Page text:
Formative and Summative Assessment Julie Sanchez, Ph.D December 1, 2016
What is classroom assessment? • All processes involved in making decisions about students’ learning progress Reasons for assessment • Promote learning • Increase motivation • Accountability
THE BIG VISION TO PONDER • What is the purpose of the assessment? • Think clearly about what the student will learnby completing their work. Then we design assignments and select content that will promote that learning. • Think clearly about what you will learnby having students completing their work.
Student & Teacher Gains • What does it show you about the student’s thinking? What does it NOT show you? • What does it show you about the student’s metacognitive skills? • Where would you place more emphasis when teaching this concept? • Are there any misconceptions apparent that you need to address? • Are there interesting relationships to explore further? • What ideas does it provide you for your teaching of this subject in the future?
A classification of classroom assessments FORMATIVE ASSESSMENT SUMMATIVE ASSESSMENT Formal assessment Informal assessment Teacher made assessments Commercially made assessments • Formal assessment • Informal assessment • Teacher made assessments • Commercially made assessments
When do we use formative vs. summative? FORMATIVE SUMMATIVE Directly following the end of a unit, chapter or series of lessons When students need to evidence learning on sequential lessons that have continual building of knowledge Mid-semester/End of semester • Directly following concept learning/skills based learning • To practice new knowledge/elaborate on new knowledge • When we jump Bloom’s levels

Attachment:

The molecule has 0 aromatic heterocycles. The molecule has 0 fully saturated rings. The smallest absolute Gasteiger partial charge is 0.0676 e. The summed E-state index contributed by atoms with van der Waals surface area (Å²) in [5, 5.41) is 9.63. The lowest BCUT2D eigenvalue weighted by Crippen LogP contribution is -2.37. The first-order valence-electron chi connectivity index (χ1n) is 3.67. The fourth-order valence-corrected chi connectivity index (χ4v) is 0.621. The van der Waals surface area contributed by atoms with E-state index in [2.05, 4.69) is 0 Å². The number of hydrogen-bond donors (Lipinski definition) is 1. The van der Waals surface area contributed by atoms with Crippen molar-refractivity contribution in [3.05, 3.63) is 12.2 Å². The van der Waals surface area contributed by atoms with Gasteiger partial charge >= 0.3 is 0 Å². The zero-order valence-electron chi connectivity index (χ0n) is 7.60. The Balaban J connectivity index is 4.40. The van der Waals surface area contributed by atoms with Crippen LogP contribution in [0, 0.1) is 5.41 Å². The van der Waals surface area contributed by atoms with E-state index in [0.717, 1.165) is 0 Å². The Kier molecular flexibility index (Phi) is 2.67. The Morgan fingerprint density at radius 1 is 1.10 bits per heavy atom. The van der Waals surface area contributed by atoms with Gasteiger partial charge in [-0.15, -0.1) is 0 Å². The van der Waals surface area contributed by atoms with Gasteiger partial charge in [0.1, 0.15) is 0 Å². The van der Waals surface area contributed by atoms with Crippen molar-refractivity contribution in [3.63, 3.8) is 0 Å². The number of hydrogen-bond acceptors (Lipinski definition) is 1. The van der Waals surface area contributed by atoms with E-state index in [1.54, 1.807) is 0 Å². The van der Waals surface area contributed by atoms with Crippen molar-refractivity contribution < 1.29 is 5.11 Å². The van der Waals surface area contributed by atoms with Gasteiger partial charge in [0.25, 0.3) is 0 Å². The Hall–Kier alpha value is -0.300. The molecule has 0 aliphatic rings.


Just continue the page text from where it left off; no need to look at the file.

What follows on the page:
Formative Assessment Activity HOMEWORK/IN-CLASS WORK • What is my homework or low stakes class work philosophy? a. How does this work fit into my class? How is it valued? b. Why do I assign? 2. What are my policies? a. Late? b. Incomplete or below standard work? 3. How is this work graded? a. How do my students know how they did?
Selected-Response Assessments • Multiple choice items • Matching items • True-False items
Constructed response assessments • Short answer/open-ended • Essay • Completion items • Problem solving items
How effective are selected responseassessments? DISADVANTAGES Students may guess Cannot measure creative or elaborative skills ADVANTAGES • Efficient • Quick to score • Good measure of discrete knowledge • Assess many topics in a short time
How effective are constructed responseassessments? DISADVANTAGES Time consuming to grade Cover less material More likely to be unreliable Rubrics may help improve reliability ADVANTAGES • Easier to construct • Measures knowledge, organization, and communication skills • Assesses Bloom’s higher levels
Alternative assessments • Main goal is to “gather evidence about how students are approaching, processing, and completing real-life tasks in a particular domain” • Authentic assessments • Portfolios • Performances • Exhibitions • Journals
Summative assessment activity: • Assignment analysis • Rubric analysis
Understanding the Assessment Cycle
Administering assessments • Create a comfortable and organized environment. • Keep the assessment environment as similar as possible to the learning environment. • Monitor your students as they are being assessed. • Give precise directions before and during your assessments (dual-modality). • Promote metacognition.
Evaluating and Revising • LANGUAGE: Ambiguous wording? Clear directions? Language align with instruction? • INSTRUCTION: Strong vs.? Insufficient? • LEVEL OF DIFFICULTY (Blooms taxonomy)? Does level of curriculum match the level of assessment? • AMOUNT of formative assessment? • Used for INTENDED PURPOSE(S)/align with objectives? Learning behaviors?